Meaning of Cardboard Attack Was Counterattack

Nune Hakhverdyan

Art critic, journalist

When a green cardboard tank crossed the streets of Yerevan on Dec. 10, 2015, very few people noticed it. The “handmade” cardboard shell, made to look like a tank, wasn’t an automobile — artist Artak Gevorgyan wore it like one wears clothes. And he walked the streets with the tank, aiming to reach the National Security Service (NSS) building and crashed into its iron gate.

The idea of the game (in this case, the art) was clear and happy: cardboard can’t damage solid iron and so, from the start this “striking” intention was planned as a test, as a demonstration, whose meaning would be complete with a reaction. That is, the reaction of law enforcement agencies. 

And this reaction didn’t wait.

The happy, green tank was a small, demonstratively personal display. Six months ago, it received scant attention: people, seeing the tank-person, approached and took selfies with the green toy in the backdrop. Information about the tank was spread when photos of it appeared on social networking sites. People were interested in not so much the purpose of the demonstration, but the fact itself (a colorful event happening in the city).

The media too addressed the tank’s appearance only briefly. After all, nothing had happened, apart from the fact that a person had contradistinguished himself from a powerful state institution and at 1:30 am had crashed into the NSS building gates, protesting abstract “injustices and disorderly political situations,” as a result of which he damaged his tank and left the scene. 

Gevorgyan left his green “armored vehicle” outside the NSS gates. The next day Alfa special forces detained him with two of his friends. And from this point the abstract injustices became concrete — but didn’t escalate. 

The media likewise passingly reported on the crash and detaining artists; many media outlets didn’t even see the point of reporting the news and silently ignored it as a secondary story.

But half a year passed and Hakaharvats [“Counterattack” or “Counterstrike”] art group member Artak Gevorgyan found himself in a much more scandalous and, by and large, political situation. Now it was a serious event, which the media could no longer ignore. Gevorgyan sat in the accused’s chair and the first court trial took place.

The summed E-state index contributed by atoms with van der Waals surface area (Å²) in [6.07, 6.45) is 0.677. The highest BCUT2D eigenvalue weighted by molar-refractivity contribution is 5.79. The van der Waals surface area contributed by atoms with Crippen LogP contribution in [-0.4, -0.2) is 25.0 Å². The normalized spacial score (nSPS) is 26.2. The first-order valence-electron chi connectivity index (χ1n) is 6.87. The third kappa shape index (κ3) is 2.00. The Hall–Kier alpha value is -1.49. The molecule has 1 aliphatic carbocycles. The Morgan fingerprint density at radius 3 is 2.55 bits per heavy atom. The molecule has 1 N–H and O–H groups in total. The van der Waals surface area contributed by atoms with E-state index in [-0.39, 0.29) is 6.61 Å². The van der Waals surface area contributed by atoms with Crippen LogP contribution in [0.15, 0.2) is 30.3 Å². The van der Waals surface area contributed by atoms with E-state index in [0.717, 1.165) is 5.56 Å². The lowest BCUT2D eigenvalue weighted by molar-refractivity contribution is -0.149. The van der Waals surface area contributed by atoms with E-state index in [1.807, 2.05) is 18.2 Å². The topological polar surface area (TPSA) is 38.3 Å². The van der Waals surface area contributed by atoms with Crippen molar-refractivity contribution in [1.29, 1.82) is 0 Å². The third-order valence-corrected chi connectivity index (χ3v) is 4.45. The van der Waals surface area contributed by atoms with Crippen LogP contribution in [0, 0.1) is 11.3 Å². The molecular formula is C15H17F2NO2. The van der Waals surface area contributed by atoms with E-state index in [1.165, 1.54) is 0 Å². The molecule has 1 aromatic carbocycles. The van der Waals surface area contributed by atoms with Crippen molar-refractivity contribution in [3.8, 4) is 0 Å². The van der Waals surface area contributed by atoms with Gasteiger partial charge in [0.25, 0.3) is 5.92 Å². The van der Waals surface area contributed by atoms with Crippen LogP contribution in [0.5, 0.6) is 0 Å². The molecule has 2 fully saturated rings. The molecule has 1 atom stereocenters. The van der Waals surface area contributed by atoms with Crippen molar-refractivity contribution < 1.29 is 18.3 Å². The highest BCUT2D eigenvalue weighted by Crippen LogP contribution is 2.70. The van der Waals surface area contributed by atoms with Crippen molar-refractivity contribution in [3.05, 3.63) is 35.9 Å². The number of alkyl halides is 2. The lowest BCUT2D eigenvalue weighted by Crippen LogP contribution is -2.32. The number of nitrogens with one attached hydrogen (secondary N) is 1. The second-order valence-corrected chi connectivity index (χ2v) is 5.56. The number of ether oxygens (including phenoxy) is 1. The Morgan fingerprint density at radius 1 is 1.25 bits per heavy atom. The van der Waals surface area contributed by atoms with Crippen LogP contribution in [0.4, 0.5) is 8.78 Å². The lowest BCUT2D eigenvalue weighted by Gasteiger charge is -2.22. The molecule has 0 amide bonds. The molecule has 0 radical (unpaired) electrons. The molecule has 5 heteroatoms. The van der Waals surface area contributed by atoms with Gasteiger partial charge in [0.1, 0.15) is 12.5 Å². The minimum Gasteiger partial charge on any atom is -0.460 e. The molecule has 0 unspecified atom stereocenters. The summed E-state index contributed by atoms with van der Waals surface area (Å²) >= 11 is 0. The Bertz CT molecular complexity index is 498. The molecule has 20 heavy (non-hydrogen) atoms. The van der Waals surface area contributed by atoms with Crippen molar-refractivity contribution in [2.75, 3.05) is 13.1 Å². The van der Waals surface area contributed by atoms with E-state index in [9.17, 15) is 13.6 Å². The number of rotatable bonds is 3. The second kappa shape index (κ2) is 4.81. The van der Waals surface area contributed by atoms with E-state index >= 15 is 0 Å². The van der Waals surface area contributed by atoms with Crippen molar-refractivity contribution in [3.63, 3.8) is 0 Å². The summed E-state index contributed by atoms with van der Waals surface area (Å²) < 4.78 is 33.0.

And with that, the artwork achieved its goal. It entered the media realm and became an ongoing opportunity for public debate.

The charge against the artist is itself already an artwork. 

He is accused of “grossly violating the public order, which was done by disrupting the normal activities of the employees carrying out security services at the NSS building and by causing a feeling of fear in them in connection with protection of the property.”

It should not be forgotten that the tank’s material, model, and generally visual appearance left no doubt that it is a toy. That is, those who confuse it with a serious armored vehicle are misguided. And those speaking about serious losses are the misguided who are bold to the point of absurdity.

Neither fear for property nor violating the public order can compete with the formulation of charges whose meaning is completely ridiculous. It has been declared that Gevorgyan “demonstrated blatant disrespect toward the public.”

Actually it’s the complete opposite: it’s by respecting the public that he built his tank with cardboard over several days, painted it green, wrote on it “Artak has his own tank” and came out on the streets of the capital at night, heading to an “attack” position. 

Art is always respectful because if it attacks the right target, then the huge state machine begins to convulse and try to invent incriminating statements, relying on the legislative code. 

In this situation, it’s very important to understand that any artwork aspiring to be contemporary (and this happy tank is an artwork, together with the character of a tank operator) is “fed” by people becoming co-participants in the work. If the demonstration went unnoticed, then it wasn’t a complete demonstration. But when a reaction occurred, the artwork came into being. 

And it came into being first of all as a series of questions.

The questions are diverse: the fundamental rights of freedom of speech, self-expression, free movement, and ultimately, the right to ask questions.

Freedom of speech is not only a subject for art, but also a necessary condition for the creation of art. 

A person complains against the security service, and the security service turns it into a legitimate complaint, since it begins to judge the artist according to the legislative code. And with that, it enters the realm of art, which in this case is broader and includes any media attention, video, or written text.

When media outlets write about the court case launched against the tank’s creator, they unwittingly become participants of a media demonstration, emphasizing the fragile surface area of the friction between the toy device and law enforcement agencies.

Art can take place today only by artists working autonomously, since when it comes to any state-commissioned work, the public sense for critical perception is blunted.

This demonstration of art was prepared scrupulously, while the ‘punitive machine’ was put into play without thinking long and hard (machines generally don’t think).

In any case, it was a good opportunity to admit that contemporary art always relies on the media and is always political. But the political tint is provided by those who react to the work. And if the artist is suddenly sentenced to imprisonment, art will swell, expand more, and one day will become one that dictates. Just as how specially physically trained agents and police officers now dictate.

Nune Hakhverdyan

The views expressed in the column are those of the author's and do not necessarily reflect the views of Media.am.

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